have to live with fossil fuels as the dominant part of the energy
mix for decades," he said during
the launch of Statoil's annual conference.
comments came as international negotiators wrapped up two weeks of
climate talks in Warsaw, Poland. Delegates there managed to reach a
last-minute agreement to
work toward individual targets for carbon dioxide emission
reductions by 2015 but fell short of outlining specific plans for
how and when plans would be assessed.
weeks ago, the World Meteorological Organization said the level of
greenhouse gases in the atmosphere reached a record in 2012, one of
the warmest years on record. CO2 from the burning of fossil fuels
was the dominate form of emissions and that, the WMO said, was
driving the warming effect on the climate.
we continue with ‘business as usual,’ global average
temperatures may be 4.6 degrees (Centigrade) higher by the end of
the century," WMO Secretary-General Michel Jarraud said.
to the International Energy Agency's World
however, it may be business as usual for the foreseeable future.
While renewables like wind, solar and hydropower are gaining ground,
the global economy still relies on fossil fuels as its dominant
source of energy.
Lund said fossil fuels account for 82 percent of the world's energy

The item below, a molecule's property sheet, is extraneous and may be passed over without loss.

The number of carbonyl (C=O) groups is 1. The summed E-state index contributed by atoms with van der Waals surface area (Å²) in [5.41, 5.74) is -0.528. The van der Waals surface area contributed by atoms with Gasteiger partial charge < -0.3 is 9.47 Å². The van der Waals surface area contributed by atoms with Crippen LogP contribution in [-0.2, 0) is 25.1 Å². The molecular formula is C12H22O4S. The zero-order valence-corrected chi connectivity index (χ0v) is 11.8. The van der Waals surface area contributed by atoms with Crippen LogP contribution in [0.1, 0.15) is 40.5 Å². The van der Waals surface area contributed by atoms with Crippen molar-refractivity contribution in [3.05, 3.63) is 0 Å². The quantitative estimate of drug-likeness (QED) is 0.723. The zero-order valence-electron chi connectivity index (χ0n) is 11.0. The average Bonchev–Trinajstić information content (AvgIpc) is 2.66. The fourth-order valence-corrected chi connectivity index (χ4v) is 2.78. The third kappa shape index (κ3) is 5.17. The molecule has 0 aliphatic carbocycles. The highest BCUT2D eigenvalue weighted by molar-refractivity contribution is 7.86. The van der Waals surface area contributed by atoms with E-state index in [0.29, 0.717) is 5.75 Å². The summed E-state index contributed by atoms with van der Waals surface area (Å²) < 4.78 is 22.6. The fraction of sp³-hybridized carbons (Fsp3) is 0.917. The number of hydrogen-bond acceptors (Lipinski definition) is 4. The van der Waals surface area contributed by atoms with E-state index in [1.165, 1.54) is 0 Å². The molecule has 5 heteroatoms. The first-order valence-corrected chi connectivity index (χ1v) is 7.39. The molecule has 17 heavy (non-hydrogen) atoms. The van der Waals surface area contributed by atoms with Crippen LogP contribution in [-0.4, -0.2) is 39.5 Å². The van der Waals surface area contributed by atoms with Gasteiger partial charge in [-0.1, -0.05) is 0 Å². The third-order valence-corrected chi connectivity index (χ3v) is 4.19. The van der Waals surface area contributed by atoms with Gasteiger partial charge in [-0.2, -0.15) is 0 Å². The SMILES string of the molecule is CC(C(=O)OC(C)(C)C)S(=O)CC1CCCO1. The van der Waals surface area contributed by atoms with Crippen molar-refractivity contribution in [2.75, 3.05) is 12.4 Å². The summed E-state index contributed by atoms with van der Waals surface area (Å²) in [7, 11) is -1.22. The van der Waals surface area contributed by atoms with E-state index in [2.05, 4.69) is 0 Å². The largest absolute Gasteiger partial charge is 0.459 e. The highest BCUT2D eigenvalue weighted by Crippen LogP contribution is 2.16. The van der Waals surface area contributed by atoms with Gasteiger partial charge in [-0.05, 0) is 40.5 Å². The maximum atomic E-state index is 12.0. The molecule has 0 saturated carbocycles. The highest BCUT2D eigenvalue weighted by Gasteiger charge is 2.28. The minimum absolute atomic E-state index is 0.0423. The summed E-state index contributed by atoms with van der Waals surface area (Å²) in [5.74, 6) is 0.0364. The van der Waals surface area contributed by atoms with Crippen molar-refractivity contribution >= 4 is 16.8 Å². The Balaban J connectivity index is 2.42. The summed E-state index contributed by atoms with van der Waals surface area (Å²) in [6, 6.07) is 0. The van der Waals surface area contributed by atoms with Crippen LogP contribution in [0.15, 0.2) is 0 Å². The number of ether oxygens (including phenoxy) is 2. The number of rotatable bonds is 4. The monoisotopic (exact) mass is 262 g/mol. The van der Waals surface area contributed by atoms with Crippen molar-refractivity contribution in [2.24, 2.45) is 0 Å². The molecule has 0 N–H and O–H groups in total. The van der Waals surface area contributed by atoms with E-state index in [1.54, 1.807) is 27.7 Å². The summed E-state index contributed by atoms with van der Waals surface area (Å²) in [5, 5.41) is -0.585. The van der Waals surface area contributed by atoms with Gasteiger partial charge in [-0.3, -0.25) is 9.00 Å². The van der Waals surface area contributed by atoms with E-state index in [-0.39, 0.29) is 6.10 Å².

mix, the same level that existed in the late 1980s. Even if
renewable energy gains ground, they only reduce the amount of fossil
fuel in the global mix by 75 percent in 2035, he said.
fuels like natural gas may be part of the solution for companies
like Statoil. For the Sierra Club, however, it's that mindset that
exacerbates the problem. Replacing one fossil fuel with another
isn't the solution, the group says. Last week, the Sierra Club
organized protests in California, saying gas-fired
plants cause air pollution that's already sickened people in the
however, said a carbon-free future is unreasonable. Natural gas has
its problems but it may be the cleanest form of fossil fuel
available. Energy companies still need to drill, therefore, because
the world needs 10 times the gas production capacity available from
the Norwegian continental shelf to meet the demands of a low-carbon
future, he said. For oil, the world needs perhaps four new Saudi
Arabias just to replace the loss of oil production from maturing
boss said those in the energy industry do carry a responsibility to
reduce their carbon footprint. Wind, solar and hydropower may
provide alternatives, he said, but there is no single solution to
who argue that we should stop exploring, harvest existing fields and
block new opportunities are, at best, preparing for a future that
doesn't exist," he said.